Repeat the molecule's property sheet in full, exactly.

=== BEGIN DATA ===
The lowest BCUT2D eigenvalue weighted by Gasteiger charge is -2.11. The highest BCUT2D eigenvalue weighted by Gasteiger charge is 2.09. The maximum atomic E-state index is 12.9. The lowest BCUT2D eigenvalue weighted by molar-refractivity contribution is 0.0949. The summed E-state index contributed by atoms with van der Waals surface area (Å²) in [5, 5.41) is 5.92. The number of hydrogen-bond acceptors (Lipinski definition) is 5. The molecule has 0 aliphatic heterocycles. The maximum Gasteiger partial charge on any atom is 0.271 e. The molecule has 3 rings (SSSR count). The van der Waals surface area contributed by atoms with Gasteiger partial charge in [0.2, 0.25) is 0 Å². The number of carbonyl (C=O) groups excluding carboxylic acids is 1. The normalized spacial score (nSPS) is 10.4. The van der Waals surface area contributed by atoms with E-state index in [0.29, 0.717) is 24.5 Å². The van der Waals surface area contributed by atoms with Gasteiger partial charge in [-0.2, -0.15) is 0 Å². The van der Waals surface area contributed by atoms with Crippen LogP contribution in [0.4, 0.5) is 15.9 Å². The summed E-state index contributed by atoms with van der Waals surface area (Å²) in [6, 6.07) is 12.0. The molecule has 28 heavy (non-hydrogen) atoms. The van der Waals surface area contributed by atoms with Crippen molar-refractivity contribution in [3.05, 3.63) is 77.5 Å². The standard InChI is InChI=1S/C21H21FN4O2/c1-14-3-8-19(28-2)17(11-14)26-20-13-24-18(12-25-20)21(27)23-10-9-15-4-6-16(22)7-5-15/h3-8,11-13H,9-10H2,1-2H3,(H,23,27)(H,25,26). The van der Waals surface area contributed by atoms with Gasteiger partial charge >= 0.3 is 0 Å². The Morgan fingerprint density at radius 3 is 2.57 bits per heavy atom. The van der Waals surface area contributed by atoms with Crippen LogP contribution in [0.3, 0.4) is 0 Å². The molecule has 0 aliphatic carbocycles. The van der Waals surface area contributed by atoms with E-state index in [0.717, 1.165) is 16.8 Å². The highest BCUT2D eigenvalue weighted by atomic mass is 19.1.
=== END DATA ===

The lowest BCUT2D eigenvalue weighted by Gasteiger charge is -2.11. The highest BCUT2D eigenvalue weighted by Gasteiger charge is 2.09. The maximum atomic E-state index is 12.9. The lowest BCUT2D eigenvalue weighted by molar-refractivity contribution is 0.0949. The summed E-state index contributed by atoms with van der Waals surface area (Å²) in [5, 5.41) is 5.92. The number of hydrogen-bond acceptors (Lipinski definition) is 5. The molecule has 0 aliphatic heterocycles. The maximum Gasteiger partial charge on any atom is 0.271 e. The molecule has 3 rings (SSSR count). The van der Waals surface area contributed by atoms with Gasteiger partial charge in [0.2, 0.25) is 0 Å². The number of carbonyl (C=O) groups excluding carboxylic acids is 1. The normalized spacial score (nSPS) is 10.4. The van der Waals surface area contributed by atoms with E-state index in [0.29, 0.717) is 24.5 Å². The van der Waals surface area contributed by atoms with Gasteiger partial charge in [-0.2, -0.15) is 0 Å². The van der Waals surface area contributed by atoms with Crippen LogP contribution in [0.4, 0.5) is 15.9 Å². The summed E-state index contributed by atoms with van der Waals surface area (Å²) in [6, 6.07) is 12.0. The molecule has 28 heavy (non-hydrogen) atoms. The van der Waals surface area contributed by atoms with Crippen molar-refractivity contribution in [3.05, 3.63) is 77.5 Å². The standard InChI is InChI=1S/C21H21FN4O2/c1-14-3-8-19(28-2)17(11-14)26-20-13-24-18(12-25-20)21(27)23-10-9-15-4-6-16(22)7-5-15/h3-8,11-13H,9-10H2,1-2H3,(H,23,27)(H,25,26). The van der Waals surface area contributed by atoms with Gasteiger partial charge >= 0.3 is 0 Å². The Morgan fingerprint density at radius 3 is 2.57 bits per heavy atom. The van der Waals surface area contributed by atoms with Crippen LogP contribution in [0.3, 0.4) is 0 Å². The molecule has 0 aliphatic carbocycles. The van der Waals surface area contributed by atoms with E-state index in [0.717, 1.165) is 16.8 Å². The highest BCUT2D eigenvalue weighted by atomic mass is 19.1.